I want to propose the idea to you, that you stop taking on all the blame and shouldering all the responsibility, your doing the best you can in a complex situation. Let me explain.
“I want never gets.” This was a phrase I grew up hearing from my parents and grandparents. And it’s a phrase you hear less and less today.
I am one of 6 kids and I learned very early on in life to “wait my turn.” Now, for many this may seem like an overly disciplined way to grow up. Oh believe me, I rebelled from time to time. But I appreciate now as an adult and parent that not always getting what I wanted was precisely what I needed.
It has taught me to be grateful for the smallest gestures, to be patient, to be empathetic towards others. And it has also taught me that life is sometimes tough and we don’t always get what we want.
With Christmas fast approaching, this feels like a perfect time to write this blog.
It is hard enough when a child is a child of divorce. Now add to that being a child of post-separation abuse and things get so much more complicated and traumatic.
Not only, is there potentially a family court order in place which sets out where the child/children will spend Christmas but also, all the pressure of feeling the need to give the child/children everything on their Christmas list!
When it comes to what day you celebrate Christmas on with your children, I can only say this.
It is a date in a diary.
If you have to celebrate on Christmas Eve or Boxing Day, or whatever day. Enjoy it as though it’s Christmas Day. A child will only remember the fun and joy they felt rather than the exact date it was celebrated on.
Most parents would say they have a want and need to give their child EVERYTHING they desire. And it is completely that parent’s choice if they do so.
What I am wondering, is that by giving a child everything their heart desires, what are you teaching them? That this is the standard and blueprint for the rest of their lives? The pressure on yourself to always be able to deliver on that promise? And the expectation from the child that they will receive it.
We are in a cost of living crisis and for those parents who are experiencing post-separation abuse, they have so much going on, so adding to that, trying to give their children everything they want can lead to even more problems, financially, emotionally and psychologically.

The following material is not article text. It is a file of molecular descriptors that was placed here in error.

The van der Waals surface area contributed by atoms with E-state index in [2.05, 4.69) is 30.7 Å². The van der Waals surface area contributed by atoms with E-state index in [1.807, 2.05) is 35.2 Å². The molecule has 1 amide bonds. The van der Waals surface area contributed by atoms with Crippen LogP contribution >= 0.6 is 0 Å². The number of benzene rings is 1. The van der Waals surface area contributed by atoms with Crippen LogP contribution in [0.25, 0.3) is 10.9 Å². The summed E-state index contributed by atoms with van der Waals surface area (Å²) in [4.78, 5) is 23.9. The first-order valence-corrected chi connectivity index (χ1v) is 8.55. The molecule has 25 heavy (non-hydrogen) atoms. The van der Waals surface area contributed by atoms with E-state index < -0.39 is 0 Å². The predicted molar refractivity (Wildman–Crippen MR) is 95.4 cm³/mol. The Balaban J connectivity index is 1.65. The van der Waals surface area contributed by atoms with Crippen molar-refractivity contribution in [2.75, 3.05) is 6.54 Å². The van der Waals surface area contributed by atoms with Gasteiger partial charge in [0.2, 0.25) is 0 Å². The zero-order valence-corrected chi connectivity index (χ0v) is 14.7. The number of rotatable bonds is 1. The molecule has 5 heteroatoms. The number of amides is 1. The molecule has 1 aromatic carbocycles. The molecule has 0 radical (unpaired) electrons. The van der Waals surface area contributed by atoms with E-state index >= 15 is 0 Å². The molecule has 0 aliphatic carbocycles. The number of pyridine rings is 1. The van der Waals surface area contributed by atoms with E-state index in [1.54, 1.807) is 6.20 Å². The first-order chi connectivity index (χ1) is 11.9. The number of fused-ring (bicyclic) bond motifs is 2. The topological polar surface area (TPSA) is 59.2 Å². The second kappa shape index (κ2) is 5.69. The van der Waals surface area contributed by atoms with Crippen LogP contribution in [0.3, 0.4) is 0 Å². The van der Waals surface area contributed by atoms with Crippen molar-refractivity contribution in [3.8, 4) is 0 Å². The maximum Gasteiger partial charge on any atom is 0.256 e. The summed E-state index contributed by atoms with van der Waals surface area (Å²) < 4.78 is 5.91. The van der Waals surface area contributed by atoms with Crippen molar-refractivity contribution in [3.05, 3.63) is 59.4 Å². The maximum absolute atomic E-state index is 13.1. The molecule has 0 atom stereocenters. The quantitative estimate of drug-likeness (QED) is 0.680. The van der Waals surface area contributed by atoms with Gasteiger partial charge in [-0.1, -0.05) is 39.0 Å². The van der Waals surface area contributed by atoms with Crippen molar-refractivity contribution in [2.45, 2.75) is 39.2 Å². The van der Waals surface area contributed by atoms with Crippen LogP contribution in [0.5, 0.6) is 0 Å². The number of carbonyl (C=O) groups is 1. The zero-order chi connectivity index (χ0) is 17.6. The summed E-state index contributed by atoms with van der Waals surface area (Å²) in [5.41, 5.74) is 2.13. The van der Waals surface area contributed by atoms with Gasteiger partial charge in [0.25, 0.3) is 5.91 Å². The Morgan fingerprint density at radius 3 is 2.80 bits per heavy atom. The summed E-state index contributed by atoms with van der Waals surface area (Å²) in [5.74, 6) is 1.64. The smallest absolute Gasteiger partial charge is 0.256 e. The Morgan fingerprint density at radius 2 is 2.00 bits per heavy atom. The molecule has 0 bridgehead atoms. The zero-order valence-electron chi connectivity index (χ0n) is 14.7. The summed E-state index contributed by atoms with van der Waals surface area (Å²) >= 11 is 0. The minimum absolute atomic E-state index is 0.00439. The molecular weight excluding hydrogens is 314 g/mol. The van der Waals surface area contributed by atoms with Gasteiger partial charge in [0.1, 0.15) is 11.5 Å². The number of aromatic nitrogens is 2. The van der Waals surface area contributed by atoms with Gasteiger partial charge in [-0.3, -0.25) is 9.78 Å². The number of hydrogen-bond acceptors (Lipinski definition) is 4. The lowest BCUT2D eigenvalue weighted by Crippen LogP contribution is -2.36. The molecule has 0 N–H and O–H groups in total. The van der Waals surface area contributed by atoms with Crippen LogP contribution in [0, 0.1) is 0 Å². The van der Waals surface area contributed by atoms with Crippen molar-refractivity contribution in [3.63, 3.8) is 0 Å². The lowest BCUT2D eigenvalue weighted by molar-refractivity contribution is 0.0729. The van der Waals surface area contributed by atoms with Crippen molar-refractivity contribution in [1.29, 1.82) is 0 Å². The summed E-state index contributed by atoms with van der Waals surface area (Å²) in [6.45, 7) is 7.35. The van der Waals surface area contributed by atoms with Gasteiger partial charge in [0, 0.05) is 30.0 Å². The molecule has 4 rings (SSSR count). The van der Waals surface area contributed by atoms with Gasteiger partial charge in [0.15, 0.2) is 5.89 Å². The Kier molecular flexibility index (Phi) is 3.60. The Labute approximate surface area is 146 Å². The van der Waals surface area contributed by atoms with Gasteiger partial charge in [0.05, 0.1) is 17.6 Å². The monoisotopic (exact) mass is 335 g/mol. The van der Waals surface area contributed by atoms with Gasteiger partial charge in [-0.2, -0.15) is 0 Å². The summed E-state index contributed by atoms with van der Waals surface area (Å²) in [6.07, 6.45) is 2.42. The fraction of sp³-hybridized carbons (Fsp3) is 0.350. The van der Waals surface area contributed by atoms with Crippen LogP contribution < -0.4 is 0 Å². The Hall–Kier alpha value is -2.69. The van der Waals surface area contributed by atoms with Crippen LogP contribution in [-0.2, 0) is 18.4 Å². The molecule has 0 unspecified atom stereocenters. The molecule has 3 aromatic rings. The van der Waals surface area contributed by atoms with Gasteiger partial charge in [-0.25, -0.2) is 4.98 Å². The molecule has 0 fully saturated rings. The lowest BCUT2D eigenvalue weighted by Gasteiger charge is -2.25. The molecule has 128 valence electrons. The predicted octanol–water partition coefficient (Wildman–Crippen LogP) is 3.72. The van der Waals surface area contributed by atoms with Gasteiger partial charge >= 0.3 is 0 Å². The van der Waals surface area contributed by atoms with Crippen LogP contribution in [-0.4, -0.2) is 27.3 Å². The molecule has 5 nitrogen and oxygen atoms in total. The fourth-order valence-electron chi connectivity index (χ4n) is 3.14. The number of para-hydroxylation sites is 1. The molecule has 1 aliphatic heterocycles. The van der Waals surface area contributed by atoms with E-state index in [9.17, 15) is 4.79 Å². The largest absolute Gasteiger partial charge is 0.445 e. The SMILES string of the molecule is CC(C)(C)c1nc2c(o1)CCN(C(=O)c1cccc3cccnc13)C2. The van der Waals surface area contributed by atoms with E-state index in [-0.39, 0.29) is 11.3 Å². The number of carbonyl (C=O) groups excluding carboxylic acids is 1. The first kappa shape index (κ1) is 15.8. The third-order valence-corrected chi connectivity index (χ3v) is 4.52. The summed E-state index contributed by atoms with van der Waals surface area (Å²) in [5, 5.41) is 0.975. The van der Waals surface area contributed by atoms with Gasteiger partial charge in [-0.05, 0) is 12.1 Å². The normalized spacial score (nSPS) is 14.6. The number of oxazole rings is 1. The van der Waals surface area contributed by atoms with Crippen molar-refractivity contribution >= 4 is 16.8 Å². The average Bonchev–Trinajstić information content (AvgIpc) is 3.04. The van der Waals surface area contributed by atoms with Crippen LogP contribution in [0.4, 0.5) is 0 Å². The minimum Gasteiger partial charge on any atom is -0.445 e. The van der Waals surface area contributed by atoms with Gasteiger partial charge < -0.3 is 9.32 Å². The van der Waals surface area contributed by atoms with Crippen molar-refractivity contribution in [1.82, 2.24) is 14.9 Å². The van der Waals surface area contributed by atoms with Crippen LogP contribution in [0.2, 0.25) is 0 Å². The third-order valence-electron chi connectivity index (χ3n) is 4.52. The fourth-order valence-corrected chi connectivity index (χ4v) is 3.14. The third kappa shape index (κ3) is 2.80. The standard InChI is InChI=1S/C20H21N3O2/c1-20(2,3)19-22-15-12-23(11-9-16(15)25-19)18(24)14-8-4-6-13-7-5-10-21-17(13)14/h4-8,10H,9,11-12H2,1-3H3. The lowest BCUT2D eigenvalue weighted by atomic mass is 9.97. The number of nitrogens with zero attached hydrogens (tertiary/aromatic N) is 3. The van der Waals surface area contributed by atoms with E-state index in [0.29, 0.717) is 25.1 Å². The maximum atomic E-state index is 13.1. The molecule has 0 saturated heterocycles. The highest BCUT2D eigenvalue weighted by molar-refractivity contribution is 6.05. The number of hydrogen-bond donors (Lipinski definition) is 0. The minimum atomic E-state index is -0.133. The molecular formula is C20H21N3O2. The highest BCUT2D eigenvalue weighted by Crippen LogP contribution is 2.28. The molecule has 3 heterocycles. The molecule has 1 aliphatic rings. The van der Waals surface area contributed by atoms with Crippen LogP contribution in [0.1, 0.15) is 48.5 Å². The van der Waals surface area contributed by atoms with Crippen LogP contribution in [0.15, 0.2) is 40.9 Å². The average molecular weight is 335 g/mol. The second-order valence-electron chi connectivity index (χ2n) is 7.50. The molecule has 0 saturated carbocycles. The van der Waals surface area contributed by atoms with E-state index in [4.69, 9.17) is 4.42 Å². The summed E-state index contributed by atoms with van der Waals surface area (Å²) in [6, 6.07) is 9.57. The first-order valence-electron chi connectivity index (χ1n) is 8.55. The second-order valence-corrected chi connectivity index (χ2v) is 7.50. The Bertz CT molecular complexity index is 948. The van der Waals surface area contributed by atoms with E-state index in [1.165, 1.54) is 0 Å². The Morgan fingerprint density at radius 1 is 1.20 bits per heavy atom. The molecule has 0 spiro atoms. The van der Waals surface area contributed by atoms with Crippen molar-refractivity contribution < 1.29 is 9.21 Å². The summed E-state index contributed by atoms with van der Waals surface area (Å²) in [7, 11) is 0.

Post-separation abused parents definitely feel the guilt factor when it comes to pleasing their children. They have been victim blamed by society and now they blame themselves as to the situation that their children are growing up in. They may also feel the need to compete with whatever gifts the perpetrator has promised the children.
The fear a post-separated abused parent feels when they think if they don’t give the child everything they want from expensive gifts to huge parties the child will not want to live with them or have anything to do with them. That fear is real and is beyond devastating to witness.
It is not the abused parent’s fault. It never has been.
The abused parent can believe there is a void in their child’s life, and that it’s their responsibility to fill it. But it doesn’t have to be with gifts and materialistic items. Spending time with them, watching a film together, playing a game. It’s all giving them the time to appreciate what they have. Love.
They may even open up and tell you that they are struggling. There is plenty of support out there for children and young people, you can visit my Resources Page for useful links and support.
Please stop trying to fill a void that can’t be filled with what society and social media tells your child they need.
We can’t remove every problem or obstacle a child faces. Otherwise, as they grow into adults, they will never have the ability to manage situations that come their way.
But what we can do is be there as a support, reminding them they are not alone. Not always bringing expensive gifts and promising them whatever they want to mask what is going on.
I’m not saying don’t give gifts. I’m saying, don’t feel the pressure to buy them everything they want.
We seem to have forgotten the joy of giving a gift. Instead we now focus on what it costs.
At 18 years old, I spent my money I’d earned from my holiday job to buy Christmas presents for all my family. And that’s a lot of presents. Nothing was ridiculously expensive, but I’ll never forget the joy I felt of buying things that mattered to each person and the joy when they opened the gift and knew I had really thought about it.
“The world is a different place now, Anya. You don’t see it. The people don’t seem to care about giving a gift just so they can see the light of happiness in a friend’s eyes.” – Santa Claus the Movie
I hope as we head into December that everyone enjoys the feeling Christmas brings. The gifts will come and go. But the memories and feelings will remain!